"There was a young maiden of the tribe of ——. Bah! why does the tell-tale colour rush up into my face, and mantle it with the hue of shame!

"An Indian girl, who visited our camp now and then, saw something in the young Irishman that woke in her breast the flame which burns as brightly in the midst of the great new world forests, as in the populous places of the old hemisphere. She loved me—and I—I had nought to interrupt the tedium of our long stay. We were both with the hot blood of young veins. At the coming of the spring, I left the place.

"Some four or five seasons afterward, I came hither again. They showed the child of the Indian girl—my son!—I almost shrieked with horror at the monstrous abortion! The mother herself had died in giving it birth. No wonder. Never had my eyes been blasted by the spectacle of so much ugliness as that hunchback boy!

"Daughter, that child even now moves among you, an object of pity and disgust. Can you wonder at my feelings when I tell you that it is no other than the half-idiot, half-devil, BODDO?

"My wild and wayward course of life, for the next few years, I shall not pause to dwell upon.

"In the course of time, a poignant sense of my ill-deeds, and a sickened feeling of the vanity of all human enjoyments, led me to take the vows of the order I now form an humble member of.

"One of the rules of our rigorous piety is, that a full and open confession of any sins that lie upon the breast, shall be given ere a man can become one of our community. By the advice of my superior, and prompted too by my own conscience, I have been aware that the least return I can make the wretched BODDO, for having been the author of his existence, is, to do my best toward opening his mind to the blessing of the True Faith.

"For this purpose I come every few months hither. I have laboured diligently to educate and imbue with devout feelings the unfortunate young man—but his besotted nature and wilful peevishness lead me to believe that my labours will too probably be in vain.

"Your look seems to ask me why I do not take him to a more

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congenial region for giving him the benefits of religion. Of what use would it be? Now, no one knows the degree of relationship that exists between us, except yourself, and my holy intimates. BODDO, himself, is, of course, totally ignorant of it.

"Leaving the matter in the hands of PROVIDENCE, and painfully conscious that naught which I could do, would benefit the condition of the poor creature—I have made up my mind that when I leave this place, as I shall shortly do, to return to my convent and my brethren, it will be to spend the rest of my days there, and to see this spot and my miserable offspring no more."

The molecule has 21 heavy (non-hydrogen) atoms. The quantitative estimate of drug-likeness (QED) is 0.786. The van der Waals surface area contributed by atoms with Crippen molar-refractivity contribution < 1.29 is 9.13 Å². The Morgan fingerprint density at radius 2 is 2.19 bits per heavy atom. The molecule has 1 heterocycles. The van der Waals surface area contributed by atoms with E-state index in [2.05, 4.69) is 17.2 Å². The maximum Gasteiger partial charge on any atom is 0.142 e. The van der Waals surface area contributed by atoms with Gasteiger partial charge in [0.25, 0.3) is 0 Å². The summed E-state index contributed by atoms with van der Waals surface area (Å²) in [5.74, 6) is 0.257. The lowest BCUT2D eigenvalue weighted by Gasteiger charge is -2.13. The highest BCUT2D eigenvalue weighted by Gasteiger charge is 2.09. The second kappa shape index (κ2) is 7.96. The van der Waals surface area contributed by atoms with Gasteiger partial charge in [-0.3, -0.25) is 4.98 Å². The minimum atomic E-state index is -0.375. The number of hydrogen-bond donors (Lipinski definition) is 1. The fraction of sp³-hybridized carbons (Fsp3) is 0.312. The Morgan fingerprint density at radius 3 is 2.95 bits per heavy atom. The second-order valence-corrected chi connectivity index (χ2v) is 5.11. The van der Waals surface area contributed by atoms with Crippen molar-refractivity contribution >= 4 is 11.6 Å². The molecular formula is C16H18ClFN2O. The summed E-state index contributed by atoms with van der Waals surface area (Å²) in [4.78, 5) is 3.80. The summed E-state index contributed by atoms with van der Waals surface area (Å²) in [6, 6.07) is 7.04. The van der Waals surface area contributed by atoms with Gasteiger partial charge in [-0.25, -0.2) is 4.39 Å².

Toward the latter part of Father LUKE'S narration, he had been somewhat interrupted by sundry distant shouts, and sounds of tumult. Mrs. BROWN, deeply interested in his story, had paid but little attention to them—but now the clang came nearer and nearer, and loud and agitated voices sounded out in the road near the door.

A moment longer, and the door opened quickly, and a man, the elder brother of the young wife, rushed toward her with his face very pale, and every sign of horror and agitation.

"O, sister!" he cried, "PETER BROWN is murdered, in the forest, by the Indian, ARROW-TIP!"

The startled woman looked a moment in his face, as if to assure herself that she heard aright. She saw crowding in at the door, and out upon the road, the forms of many of the neighbours. Then all swam before her eyes, and she fainted in her brother's arms.



———

CHAPTER V.19

WRONG DONE—BUT NOT SO BAD AS MIGHT HAVE BEEN.

Just out from the village, when the hunting party started that morning, they had been joined by ARROW-TIP'S brother, the DEER. He, accompanied by a favourite dog, was watching the evolutions of a large bird that lazily skimmed near the surface of a cascade near by—a charming spot, that, were it in the neighbourhood of our eastern cities, would be visited by thousands for its beauty.

"Call the dog from me, brother," said the DEER, "he frightens the bird."

ARROW-TIP did as he was desired. The party had passed on, bidding the two Indians to follow. And the chief sat himself down a moment, at the foot of a large tree, and waited till the successful aim of the DEER should bring the bird to the ground. One hand grasped his hunting-bow, and with the other he caressed the dog.

The plot of the narrative makes it preferable not to detail minutely here all the events that took place during the day. One of those events—a startling and bloody one—has already been intimated to the reader, at the conclusion of the last chapter.

Soon after ARROW-TIP and the DEER came up with the rest of the

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party, whom they found proceeding onward with light and buoyant step—they all arrived at the destined point of their enterprise. It is usual in such cases for a band to be sub-divided into smaller groups, each having its section, or look-out spot. The animals to be hunted are thus encompassed and met at every turn, and seldom fail of becoming, sooner or later, a prey to the sportsmen.